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by Michelle Carnegie
21 September 2017

She finished 3rd South African and 13th female at this year’s Cape Town Marathon and has a running pedigree of note. But what is even more remarkable about Ntombesintu Mfunzi is how she has used running to deal with major emotional trauma in her life.

Ntombesintu’s story is a story like no other; after being raped on her way to a running race, she got up the very next morning and lined up at the race, winning it for a 3rd consecutive time. And in doing so Ntombi (as she is known to friends) chose to be a victor and not a victim. It was the first step in choosing life and rising above what had happened to her. Through this whole journey running played a major part in her healing process, says Ntombi. 
“I decided to not let the situation take control of me and to rather rise above it. Yes he raped me.  There was nothing I could do about that, but he did not change the person I am. He did not take away my physical abilities, and so I decided to focus on the good things in my life and the talent that God has given me. I decided to fight this battle the only way I knew how: through running. I knew that was the only way I could heal and contuine with my life,” says Ntombi, who finished Sunday’s Cape Town Marathon in a time of 2:51.36.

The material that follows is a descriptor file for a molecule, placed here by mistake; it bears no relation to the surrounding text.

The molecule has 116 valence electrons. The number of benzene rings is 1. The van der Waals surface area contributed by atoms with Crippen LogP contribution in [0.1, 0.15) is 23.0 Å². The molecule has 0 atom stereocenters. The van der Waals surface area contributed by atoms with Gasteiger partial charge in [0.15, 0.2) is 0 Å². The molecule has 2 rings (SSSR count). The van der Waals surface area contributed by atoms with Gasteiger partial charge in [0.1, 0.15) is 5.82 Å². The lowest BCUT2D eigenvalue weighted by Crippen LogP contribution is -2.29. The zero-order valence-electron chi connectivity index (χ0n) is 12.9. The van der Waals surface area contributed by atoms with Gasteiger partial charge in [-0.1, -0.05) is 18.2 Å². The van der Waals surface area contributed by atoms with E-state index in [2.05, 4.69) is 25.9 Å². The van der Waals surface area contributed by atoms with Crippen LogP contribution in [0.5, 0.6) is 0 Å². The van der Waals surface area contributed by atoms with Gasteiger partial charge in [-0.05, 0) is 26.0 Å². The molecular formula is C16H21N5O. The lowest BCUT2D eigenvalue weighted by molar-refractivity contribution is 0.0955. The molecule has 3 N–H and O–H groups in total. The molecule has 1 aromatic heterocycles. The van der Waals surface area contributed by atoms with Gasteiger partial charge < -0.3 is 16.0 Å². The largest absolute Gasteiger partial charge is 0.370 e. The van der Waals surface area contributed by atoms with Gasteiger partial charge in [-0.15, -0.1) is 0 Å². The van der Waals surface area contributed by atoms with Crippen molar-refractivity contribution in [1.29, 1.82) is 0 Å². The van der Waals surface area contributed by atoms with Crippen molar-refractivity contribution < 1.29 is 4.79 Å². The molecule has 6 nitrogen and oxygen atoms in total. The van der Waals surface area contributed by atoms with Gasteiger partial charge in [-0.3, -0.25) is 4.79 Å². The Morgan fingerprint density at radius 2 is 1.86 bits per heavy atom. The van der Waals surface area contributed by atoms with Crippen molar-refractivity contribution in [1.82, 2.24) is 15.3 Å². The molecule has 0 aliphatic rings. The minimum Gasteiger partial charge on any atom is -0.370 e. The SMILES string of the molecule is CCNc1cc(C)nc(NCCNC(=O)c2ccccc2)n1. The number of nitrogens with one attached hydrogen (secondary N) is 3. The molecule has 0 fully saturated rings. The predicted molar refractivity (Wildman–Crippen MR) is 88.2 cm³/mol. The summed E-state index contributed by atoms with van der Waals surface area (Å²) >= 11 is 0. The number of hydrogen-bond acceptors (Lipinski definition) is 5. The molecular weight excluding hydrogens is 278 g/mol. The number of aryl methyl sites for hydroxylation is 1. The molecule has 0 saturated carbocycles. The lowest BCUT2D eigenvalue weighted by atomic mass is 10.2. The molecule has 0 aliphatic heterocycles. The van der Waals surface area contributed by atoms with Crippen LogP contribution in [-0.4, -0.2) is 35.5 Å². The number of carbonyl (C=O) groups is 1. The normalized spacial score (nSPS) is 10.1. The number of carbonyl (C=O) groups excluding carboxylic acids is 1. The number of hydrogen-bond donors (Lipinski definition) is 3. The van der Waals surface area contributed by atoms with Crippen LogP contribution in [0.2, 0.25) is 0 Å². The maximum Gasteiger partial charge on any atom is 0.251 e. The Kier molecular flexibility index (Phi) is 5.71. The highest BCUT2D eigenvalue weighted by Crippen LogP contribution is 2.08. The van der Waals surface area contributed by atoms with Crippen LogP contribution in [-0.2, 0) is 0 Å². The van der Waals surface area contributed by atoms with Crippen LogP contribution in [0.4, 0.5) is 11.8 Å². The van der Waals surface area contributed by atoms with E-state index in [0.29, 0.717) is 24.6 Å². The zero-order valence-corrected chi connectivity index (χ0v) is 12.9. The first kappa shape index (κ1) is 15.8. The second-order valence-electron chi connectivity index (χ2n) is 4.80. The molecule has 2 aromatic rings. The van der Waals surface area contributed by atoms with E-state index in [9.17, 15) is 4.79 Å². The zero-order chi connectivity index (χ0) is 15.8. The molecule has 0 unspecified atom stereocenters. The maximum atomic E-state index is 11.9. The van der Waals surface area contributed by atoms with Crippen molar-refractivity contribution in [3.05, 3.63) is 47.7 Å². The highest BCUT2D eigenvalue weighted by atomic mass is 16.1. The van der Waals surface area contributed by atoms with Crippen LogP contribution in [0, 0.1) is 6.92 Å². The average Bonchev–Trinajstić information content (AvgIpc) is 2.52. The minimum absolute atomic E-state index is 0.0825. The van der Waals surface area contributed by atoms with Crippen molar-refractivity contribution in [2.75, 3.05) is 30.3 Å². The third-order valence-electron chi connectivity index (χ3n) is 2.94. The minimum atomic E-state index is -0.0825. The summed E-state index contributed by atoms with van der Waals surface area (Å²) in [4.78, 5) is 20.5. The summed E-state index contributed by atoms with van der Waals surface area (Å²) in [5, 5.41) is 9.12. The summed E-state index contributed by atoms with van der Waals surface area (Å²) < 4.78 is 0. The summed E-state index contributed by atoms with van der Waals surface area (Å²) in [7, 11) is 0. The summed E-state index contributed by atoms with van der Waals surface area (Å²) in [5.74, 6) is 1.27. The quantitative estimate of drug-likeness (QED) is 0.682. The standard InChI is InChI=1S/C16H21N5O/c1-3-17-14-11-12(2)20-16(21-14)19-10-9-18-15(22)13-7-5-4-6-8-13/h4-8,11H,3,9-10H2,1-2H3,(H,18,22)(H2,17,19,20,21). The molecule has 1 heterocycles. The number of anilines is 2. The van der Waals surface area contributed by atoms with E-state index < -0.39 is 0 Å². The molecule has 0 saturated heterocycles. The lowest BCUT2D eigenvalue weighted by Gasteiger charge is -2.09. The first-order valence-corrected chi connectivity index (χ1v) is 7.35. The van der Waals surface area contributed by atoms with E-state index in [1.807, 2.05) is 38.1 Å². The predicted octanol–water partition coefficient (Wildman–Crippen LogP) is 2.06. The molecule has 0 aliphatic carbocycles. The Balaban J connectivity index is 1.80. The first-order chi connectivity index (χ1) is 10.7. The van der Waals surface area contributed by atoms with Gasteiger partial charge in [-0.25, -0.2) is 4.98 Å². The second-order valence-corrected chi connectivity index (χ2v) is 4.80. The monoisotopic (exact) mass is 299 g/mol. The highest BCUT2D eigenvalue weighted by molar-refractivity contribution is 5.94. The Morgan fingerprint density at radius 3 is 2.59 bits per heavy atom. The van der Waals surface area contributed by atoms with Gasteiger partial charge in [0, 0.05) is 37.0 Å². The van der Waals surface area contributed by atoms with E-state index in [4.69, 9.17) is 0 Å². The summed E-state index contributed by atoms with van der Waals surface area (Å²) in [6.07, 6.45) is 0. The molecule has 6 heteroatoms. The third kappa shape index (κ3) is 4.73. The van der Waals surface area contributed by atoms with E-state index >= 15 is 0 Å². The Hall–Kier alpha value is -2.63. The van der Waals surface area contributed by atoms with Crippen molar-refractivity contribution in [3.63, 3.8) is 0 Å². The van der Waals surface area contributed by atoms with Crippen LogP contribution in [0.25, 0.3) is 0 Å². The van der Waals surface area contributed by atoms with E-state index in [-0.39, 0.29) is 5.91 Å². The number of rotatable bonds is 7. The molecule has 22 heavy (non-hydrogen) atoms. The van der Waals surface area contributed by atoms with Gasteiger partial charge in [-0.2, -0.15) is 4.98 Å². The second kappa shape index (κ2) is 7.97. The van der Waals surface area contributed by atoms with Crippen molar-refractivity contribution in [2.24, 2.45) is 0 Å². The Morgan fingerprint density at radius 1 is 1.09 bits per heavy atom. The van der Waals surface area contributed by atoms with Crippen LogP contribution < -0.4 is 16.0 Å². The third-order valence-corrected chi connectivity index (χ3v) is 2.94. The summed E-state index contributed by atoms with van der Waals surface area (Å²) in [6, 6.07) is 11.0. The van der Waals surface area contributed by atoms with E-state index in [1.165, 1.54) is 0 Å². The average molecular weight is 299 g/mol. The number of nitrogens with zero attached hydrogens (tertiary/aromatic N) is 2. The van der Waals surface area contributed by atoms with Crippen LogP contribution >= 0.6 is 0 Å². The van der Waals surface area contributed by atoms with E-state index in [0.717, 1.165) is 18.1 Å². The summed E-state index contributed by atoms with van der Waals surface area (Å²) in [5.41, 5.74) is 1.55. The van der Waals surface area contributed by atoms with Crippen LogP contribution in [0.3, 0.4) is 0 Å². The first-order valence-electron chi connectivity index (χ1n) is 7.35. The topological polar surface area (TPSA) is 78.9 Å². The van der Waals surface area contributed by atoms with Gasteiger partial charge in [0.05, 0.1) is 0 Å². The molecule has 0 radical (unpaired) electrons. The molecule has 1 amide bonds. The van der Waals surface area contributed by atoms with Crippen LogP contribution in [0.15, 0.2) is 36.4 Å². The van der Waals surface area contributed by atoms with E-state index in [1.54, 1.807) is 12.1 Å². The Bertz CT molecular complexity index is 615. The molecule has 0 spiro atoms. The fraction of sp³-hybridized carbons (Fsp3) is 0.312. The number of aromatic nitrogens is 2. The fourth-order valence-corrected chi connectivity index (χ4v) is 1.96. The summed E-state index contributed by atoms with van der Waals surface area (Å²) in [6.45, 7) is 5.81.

With a 10km PB of 34.35, a 5th place finish (3:52.38) at this years Two Oceans Ultra Marathon and running the 2nd fastest SA time over 30km in March this year, Ntombi is an elite athlete of note, though she only started running in her early twenties. Since becoming part of the Nedbank Running Club’s Green Dream Team, Ntombi’s running has improved even more. “I joined the Nedbank Running Club in 2014 and the support I’m getting is amazing. They are paying for all my travelling and accomodation expenses for races. The Nedbank co-sponsors Nike ensures that I am injury free by providing good shoes while Biogen and Futurelife also ensure that I have the necessary supplements to fuel up,” says the 35-year old Human Resources Adminstrator at the Departement of Correctional Services in St Albans.

Starting out